It has been reported recently that the Spanish Second Division teams: CD Mirandes and CD Lugo, may be expelled from the Division for failing to meet financial obligations. So, exactly what have these clubs done wrong? The answer of course is nothing. Both teams have existed happily in the lower leagues for many years and have been well-run with little or no debt; they have formed good relationships with local sponsors and businesses and have enjoyed strong support form the local communities. So why are they now on the verge of being punished so harshly?
The answer is that they have become victims of their own success. The transition from part-time minnows to potential La Liga competitors is a massive one for these clubs and in order to play with the big boys they must hatchet their way through a mass of Government red-tape. To compete for a second season in the division they must first change the legal structure of their clubs.
In 1990, the Spanish authorities sought to adopt a common economic and legal model for all sporting teams competing at the highest level. The aim was to allow the clubs to participate in share trading on the stock market, establish a clear and transparent administrative control system over ownership issues, and to ensure the interests of the public and future investors are protected. To conform to these guidelines football clubs that are not already registered must convert to a Sociedad Anónima Deportiva (SAD). In order to do this the clubs must cover the administration costs for the conversion. Because Mirandes and Lugo are new to this level of football (Lugo reached the Segunda in 1992 but were relegated after one season), they have never been converted to an SAD.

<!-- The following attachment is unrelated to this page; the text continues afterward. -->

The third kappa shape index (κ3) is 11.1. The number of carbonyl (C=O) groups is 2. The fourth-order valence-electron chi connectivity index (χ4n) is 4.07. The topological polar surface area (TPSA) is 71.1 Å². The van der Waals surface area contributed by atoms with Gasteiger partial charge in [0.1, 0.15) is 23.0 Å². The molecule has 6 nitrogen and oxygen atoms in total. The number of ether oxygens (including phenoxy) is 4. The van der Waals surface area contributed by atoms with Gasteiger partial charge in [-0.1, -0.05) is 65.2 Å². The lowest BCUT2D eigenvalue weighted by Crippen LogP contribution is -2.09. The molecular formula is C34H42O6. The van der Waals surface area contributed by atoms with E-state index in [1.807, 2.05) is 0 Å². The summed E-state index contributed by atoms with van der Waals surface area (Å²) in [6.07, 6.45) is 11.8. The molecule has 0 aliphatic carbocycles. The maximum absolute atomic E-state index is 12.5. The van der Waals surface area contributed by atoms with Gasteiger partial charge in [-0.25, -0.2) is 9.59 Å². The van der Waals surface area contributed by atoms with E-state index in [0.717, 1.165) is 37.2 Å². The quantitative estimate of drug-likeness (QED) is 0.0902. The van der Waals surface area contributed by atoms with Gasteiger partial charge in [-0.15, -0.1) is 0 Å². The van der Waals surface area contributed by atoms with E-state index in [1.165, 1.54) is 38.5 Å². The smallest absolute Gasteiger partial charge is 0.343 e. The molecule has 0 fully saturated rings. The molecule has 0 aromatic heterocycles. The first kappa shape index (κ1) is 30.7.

For a small team like CD Mirandes, who have been operating on a budget of 500,000 euros a year, this means they have to raise nearly 2.5 million euros in order to pay for the conversion. This money is demanded by the Governments Sports Council (Consejo Superior de Deportes, CSD) and is non-negotiable – unless of course you happen to be Athletic Club Bilbao, FC Barcelona, Real Madrid or Osasuna, who were allowed to retain their non-commercial statuses for historical reasons.
The implications of non-payment are clear; the teams will be relegated from the Segunda Division. The President of Lugo, José Bouso, declared that: “The club is optimistic about completing the conversion.” However they have received a 900,000 euro contribution from the council, and a further 600,000 euros from the City of Lugo, leaving just under one million euros to pay.
CD Mirandes are finding things a bit more difficult as they have received no regional or provincial support and need to find the money themselves. So far they have raised only 15% of the amount needed and have until 30th June to declare their status.
The situation could deter potential investors from looking at smaller non-SAD clubs, as any progress on the pitch could lead to an unwanted encounter with bureaucracy.
(The expulsion of CD Guadalajara from the Segunda Division amid doubts over their SAD status is currently in the middle of a legal process)